The PEOPLE, Plaintiff and Respondent, v. Carlton Roosevelt McCOWAN, Defendant and Appellant.
Following defendant's plea of guilty to one count of a grand jury indictment charging the violation of Health and Safety Code section 11500 (possession of heroin), criminal proceedings were adjourned, defendant was found to be a drug addict and was committed by the superior court to the California Rehabilitation Center pursuant to Penal Code section 6451 (now Welf. & Inst. Code, s 3051). Subsequently, the superintendent of the rehabilitation center (under the authority of the Director of Corrections) certified to the court that defendant was not a fit subject for further confinement or treatment at the center. The court ordered defendant returned for further proceedings. He was then denied probation and sentenced to state prison. This is an appeal from the judgment.
Defendant contends that the trial court failed to determine that the superintendent had not abused his discretion in rejecting him from further treatment at the rehabilitation center.
Background facts pertinent to a discussion and resolution of this contention are set out below.
Defendant was committed to the rehabilitation center on January 15, 1964. The minutes of the superior court of April 19, 1965, indicate that the court (Judge Reppy) ordered defendant's release from the custody of the superintendent of the rehabilitation center, and ordered that the sheriff return him to court for further proceedings. The minutes recite that these orders were made after the court's receipt of a communication from the superintendent stating that defendant was not a fit subject for confinement or treatment at the center, based on his ‘recent assaultive-type behavior and violence potential.’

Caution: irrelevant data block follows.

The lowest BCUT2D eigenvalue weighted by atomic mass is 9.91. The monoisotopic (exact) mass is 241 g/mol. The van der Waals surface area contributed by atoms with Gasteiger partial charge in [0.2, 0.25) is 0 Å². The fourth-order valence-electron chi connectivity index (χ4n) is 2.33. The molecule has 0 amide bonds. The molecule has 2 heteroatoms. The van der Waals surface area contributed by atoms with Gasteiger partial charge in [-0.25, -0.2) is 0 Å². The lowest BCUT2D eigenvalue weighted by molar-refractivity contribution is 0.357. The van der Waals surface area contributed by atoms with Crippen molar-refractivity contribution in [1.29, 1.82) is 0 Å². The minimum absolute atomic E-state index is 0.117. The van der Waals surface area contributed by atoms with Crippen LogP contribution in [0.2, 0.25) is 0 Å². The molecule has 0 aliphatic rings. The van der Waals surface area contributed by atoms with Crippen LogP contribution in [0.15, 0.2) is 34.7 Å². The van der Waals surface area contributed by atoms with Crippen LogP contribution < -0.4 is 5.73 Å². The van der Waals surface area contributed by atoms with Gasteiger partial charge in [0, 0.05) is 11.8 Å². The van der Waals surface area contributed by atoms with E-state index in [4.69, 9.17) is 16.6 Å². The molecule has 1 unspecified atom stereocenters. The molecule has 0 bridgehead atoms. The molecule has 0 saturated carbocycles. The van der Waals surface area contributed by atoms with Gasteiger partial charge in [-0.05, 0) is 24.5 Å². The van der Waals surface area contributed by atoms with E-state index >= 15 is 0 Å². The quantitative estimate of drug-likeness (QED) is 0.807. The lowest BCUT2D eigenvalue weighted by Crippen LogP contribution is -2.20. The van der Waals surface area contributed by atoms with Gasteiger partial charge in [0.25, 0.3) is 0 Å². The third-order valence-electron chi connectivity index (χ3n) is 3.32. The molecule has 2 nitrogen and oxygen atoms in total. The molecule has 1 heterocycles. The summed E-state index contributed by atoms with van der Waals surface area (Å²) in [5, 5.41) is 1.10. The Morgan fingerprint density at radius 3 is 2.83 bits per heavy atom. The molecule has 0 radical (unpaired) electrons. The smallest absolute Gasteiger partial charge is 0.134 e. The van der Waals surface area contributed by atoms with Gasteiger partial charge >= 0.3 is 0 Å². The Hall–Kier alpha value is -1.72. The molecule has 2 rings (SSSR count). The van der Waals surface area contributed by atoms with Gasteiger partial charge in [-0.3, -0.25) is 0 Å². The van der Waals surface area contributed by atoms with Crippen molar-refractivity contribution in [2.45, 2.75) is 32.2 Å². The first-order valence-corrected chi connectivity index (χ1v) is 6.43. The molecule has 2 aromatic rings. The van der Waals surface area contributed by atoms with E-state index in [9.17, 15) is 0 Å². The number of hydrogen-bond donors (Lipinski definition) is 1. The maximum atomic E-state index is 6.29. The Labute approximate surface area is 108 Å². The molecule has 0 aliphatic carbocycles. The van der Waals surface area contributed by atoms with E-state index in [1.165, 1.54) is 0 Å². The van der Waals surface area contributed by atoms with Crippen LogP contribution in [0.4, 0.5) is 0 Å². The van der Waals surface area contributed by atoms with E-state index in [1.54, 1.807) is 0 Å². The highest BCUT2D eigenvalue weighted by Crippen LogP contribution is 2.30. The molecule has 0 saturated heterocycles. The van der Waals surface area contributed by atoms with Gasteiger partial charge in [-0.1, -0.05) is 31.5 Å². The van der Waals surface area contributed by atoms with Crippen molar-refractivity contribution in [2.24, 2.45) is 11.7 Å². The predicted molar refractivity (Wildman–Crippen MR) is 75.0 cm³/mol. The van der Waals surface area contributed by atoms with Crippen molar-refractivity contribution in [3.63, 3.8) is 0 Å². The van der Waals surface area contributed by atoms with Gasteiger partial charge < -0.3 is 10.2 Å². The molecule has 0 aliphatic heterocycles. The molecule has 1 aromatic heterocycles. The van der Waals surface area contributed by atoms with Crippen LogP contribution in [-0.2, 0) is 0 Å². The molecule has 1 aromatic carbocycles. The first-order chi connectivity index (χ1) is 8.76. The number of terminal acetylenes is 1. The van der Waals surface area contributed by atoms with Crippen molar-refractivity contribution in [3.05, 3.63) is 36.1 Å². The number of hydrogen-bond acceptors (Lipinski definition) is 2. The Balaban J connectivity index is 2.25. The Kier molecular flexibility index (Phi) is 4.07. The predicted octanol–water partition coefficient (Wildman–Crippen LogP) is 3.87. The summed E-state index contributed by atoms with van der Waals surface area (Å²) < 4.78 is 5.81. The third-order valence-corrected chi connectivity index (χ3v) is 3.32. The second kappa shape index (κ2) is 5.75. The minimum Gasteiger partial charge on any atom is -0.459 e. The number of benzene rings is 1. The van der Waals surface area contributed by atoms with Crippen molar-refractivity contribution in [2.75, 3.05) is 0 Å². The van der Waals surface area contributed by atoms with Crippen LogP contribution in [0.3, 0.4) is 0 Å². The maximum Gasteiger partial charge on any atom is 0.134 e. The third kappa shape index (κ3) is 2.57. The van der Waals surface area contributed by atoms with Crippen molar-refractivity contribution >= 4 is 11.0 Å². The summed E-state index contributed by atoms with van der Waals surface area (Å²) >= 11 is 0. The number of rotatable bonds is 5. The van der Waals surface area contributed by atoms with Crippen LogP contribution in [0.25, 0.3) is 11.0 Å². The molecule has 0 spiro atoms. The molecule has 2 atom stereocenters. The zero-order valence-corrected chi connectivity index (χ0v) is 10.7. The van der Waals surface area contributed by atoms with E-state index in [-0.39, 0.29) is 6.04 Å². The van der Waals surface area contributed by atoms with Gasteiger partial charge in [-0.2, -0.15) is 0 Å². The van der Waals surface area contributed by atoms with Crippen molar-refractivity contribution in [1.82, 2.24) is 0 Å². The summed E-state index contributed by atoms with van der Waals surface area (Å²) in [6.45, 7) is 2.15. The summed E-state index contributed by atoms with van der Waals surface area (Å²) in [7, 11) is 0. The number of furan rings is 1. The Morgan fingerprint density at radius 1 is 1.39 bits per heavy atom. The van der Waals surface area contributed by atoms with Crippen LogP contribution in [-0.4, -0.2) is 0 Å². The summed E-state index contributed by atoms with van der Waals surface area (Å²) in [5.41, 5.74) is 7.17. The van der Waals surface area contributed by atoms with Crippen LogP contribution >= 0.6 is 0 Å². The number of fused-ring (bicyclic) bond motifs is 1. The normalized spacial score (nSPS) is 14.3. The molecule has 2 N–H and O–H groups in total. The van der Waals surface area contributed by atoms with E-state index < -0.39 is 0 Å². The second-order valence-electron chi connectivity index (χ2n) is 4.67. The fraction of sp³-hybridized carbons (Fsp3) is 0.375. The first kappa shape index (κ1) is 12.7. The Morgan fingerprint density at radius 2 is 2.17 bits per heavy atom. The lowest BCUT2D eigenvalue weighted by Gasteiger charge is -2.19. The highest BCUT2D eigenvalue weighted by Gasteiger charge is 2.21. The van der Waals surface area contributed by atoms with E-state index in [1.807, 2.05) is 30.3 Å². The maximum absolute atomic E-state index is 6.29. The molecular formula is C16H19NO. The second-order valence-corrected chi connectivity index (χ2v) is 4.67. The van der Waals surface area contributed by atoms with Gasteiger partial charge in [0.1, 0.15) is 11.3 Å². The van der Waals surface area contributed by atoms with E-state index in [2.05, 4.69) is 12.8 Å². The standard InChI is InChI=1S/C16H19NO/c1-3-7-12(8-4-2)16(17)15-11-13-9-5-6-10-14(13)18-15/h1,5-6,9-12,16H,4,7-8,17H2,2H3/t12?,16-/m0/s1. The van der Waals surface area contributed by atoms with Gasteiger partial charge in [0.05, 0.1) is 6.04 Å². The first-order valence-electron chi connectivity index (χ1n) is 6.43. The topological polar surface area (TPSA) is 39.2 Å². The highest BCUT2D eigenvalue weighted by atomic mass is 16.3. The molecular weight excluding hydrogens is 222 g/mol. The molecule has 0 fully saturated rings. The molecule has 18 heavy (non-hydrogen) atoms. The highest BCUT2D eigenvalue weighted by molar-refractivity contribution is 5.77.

The letter from the superintendent referred to by the court, although not originally made a part of the record on appeal, is now before us, as we have augmented the record by ordering up the superior court file. The letter, dated March 29, 1965, after, stating that defendant's rejection was based on his violence potential and ‘recent assaultive-type behavior,’ explained that on January 16, 1965, a short time after he had been released to outpatient status by the rehabilitation center, he was arrested on suspicion of kidnapping, rape and robbery; this was in connection with a single incident which allegedly occurred in Santa Barbara after his release; he was not prosecuted for these offenses only because the alleged victim would not testify at the trial under her doctor's advice that to do so could endanger her health (she reportedly had high blood pressure).